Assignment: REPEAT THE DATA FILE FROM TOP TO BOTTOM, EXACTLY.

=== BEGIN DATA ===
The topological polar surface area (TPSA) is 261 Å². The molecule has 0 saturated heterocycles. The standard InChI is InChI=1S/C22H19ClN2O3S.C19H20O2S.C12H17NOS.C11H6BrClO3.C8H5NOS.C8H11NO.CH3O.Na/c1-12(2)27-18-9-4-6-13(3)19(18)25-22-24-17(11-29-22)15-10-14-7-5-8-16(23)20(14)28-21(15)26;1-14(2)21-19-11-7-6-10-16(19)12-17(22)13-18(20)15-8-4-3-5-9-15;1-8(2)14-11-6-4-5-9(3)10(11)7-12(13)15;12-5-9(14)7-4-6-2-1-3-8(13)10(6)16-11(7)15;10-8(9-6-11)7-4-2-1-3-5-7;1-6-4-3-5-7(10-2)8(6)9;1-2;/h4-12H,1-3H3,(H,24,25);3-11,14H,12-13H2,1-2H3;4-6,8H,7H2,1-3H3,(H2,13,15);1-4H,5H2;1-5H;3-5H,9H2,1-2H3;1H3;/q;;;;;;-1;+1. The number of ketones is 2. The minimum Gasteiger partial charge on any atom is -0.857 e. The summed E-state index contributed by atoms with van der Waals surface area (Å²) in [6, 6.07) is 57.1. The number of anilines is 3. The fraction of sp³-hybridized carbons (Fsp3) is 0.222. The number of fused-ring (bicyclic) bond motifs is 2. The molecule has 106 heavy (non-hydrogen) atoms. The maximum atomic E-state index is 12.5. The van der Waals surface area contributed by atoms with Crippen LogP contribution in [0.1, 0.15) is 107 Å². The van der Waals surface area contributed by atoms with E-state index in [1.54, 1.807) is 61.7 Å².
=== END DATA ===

The topological polar surface area (TPSA) is 261 Å². The molecule has 0 saturated heterocycles. The standard InChI is InChI=1S/C22H19ClN2O3S.C19H20O2S.C12H17NOS.C11H6BrClO3.C8H5NOS.C8H11NO.CH3O.Na/c1-12(2)27-18-9-4-6-13(3)19(18)25-22-24-17(11-29-22)15-10-14-7-5-8-16(23)20(14)28-21(15)26;1-14(2)21-19-11-7-6-10-16(19)12-17(22)13-18(20)15-8-4-3-5-9-15;1-8(2)14-11-6-4-5-9(3)10(11)7-12(13)15;12-5-9(14)7-4-6-2-1-3-8(13)10(6)16-11(7)15;10-8(9-6-11)7-4-2-1-3-5-7;1-6-4-3-5-7(10-2)8(6)9;1-2;/h4-12H,1-3H3,(H,24,25);3-11,14H,12-13H2,1-2H3;4-6,8H,7H2,1-3H3,(H2,13,15);1-4H,5H2;1-5H;3-5H,9H2,1-2H3;1H3;/q;;;;;;-1;+1. The number of ketones is 2. The minimum Gasteiger partial charge on any atom is -0.857 e. The summed E-state index contributed by atoms with van der Waals surface area (Å²) in [6, 6.07) is 57.1. The number of anilines is 3. The fraction of sp³-hybridized carbons (Fsp3) is 0.222. The number of fused-ring (bicyclic) bond motifs is 2. The molecule has 106 heavy (non-hydrogen) atoms. The maximum atomic E-state index is 12.5. The van der Waals surface area contributed by atoms with Crippen LogP contribution in [0.1, 0.15) is 107 Å². The van der Waals surface area contributed by atoms with E-state index in [1.54, 1.807) is 61.7 Å².